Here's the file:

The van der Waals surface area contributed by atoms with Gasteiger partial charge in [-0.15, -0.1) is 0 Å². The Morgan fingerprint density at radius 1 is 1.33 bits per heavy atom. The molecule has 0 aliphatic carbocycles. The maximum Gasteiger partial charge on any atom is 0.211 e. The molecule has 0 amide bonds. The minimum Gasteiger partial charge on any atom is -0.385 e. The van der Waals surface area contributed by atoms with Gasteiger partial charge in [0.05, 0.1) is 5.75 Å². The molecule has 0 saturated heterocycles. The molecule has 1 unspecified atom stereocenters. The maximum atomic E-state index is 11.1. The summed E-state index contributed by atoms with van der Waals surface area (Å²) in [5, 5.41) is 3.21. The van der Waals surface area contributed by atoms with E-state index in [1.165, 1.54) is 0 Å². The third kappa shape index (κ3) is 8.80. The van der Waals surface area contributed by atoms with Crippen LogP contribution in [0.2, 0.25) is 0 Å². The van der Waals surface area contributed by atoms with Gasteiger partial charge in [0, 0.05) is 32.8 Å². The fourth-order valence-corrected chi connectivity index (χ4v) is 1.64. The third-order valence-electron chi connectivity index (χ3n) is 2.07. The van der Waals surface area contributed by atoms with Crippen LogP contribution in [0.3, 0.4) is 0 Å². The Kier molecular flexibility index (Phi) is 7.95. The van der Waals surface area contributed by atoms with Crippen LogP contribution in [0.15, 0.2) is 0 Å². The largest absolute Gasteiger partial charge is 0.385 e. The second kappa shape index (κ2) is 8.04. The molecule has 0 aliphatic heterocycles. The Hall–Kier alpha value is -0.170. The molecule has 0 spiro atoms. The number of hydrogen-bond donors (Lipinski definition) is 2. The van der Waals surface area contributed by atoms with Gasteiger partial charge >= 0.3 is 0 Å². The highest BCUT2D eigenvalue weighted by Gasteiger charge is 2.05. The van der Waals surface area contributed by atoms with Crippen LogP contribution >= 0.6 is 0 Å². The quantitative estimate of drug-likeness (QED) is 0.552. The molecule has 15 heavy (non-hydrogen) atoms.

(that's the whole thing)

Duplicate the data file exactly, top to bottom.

The van der Waals surface area contributed by atoms with Gasteiger partial charge in [-0.15, -0.1) is 0 Å². The Morgan fingerprint density at radius 1 is 1.33 bits per heavy atom. The molecule has 0 aliphatic carbocycles. The maximum Gasteiger partial charge on any atom is 0.211 e. The molecule has 0 amide bonds. The minimum Gasteiger partial charge on any atom is -0.385 e. The van der Waals surface area contributed by atoms with Gasteiger partial charge in [0.05, 0.1) is 5.75 Å². The molecule has 0 saturated heterocycles. The molecule has 1 unspecified atom stereocenters. The maximum atomic E-state index is 11.1. The summed E-state index contributed by atoms with van der Waals surface area (Å²) in [5, 5.41) is 3.21. The van der Waals surface area contributed by atoms with E-state index in [1.165, 1.54) is 0 Å². The third kappa shape index (κ3) is 8.80. The van der Waals surface area contributed by atoms with Crippen LogP contribution in [0.2, 0.25) is 0 Å². The van der Waals surface area contributed by atoms with Gasteiger partial charge in [0, 0.05) is 32.8 Å². The fourth-order valence-corrected chi connectivity index (χ4v) is 1.64. The third-order valence-electron chi connectivity index (χ3n) is 2.07. The van der Waals surface area contributed by atoms with Crippen LogP contribution in [0.3, 0.4) is 0 Å². The Kier molecular flexibility index (Phi) is 7.95. The van der Waals surface area contributed by atoms with Crippen LogP contribution in [0.15, 0.2) is 0 Å². The largest absolute Gasteiger partial charge is 0.385 e. The second kappa shape index (κ2) is 8.04. The molecule has 0 aliphatic heterocycles. The Hall–Kier alpha value is -0.170. The molecule has 0 spiro atoms. The number of hydrogen-bond donors (Lipinski definition) is 2. The van der Waals surface area contributed by atoms with Gasteiger partial charge >= 0.3 is 0 Å². The highest BCUT2D eigenvalue weighted by Gasteiger charge is 2.05. The van der Waals surface area contributed by atoms with Crippen LogP contribution >= 0.6 is 0 Å². The quantitative estimate of drug-likeness (QED) is 0.552. The molecule has 15 heavy (non-hydrogen) atoms.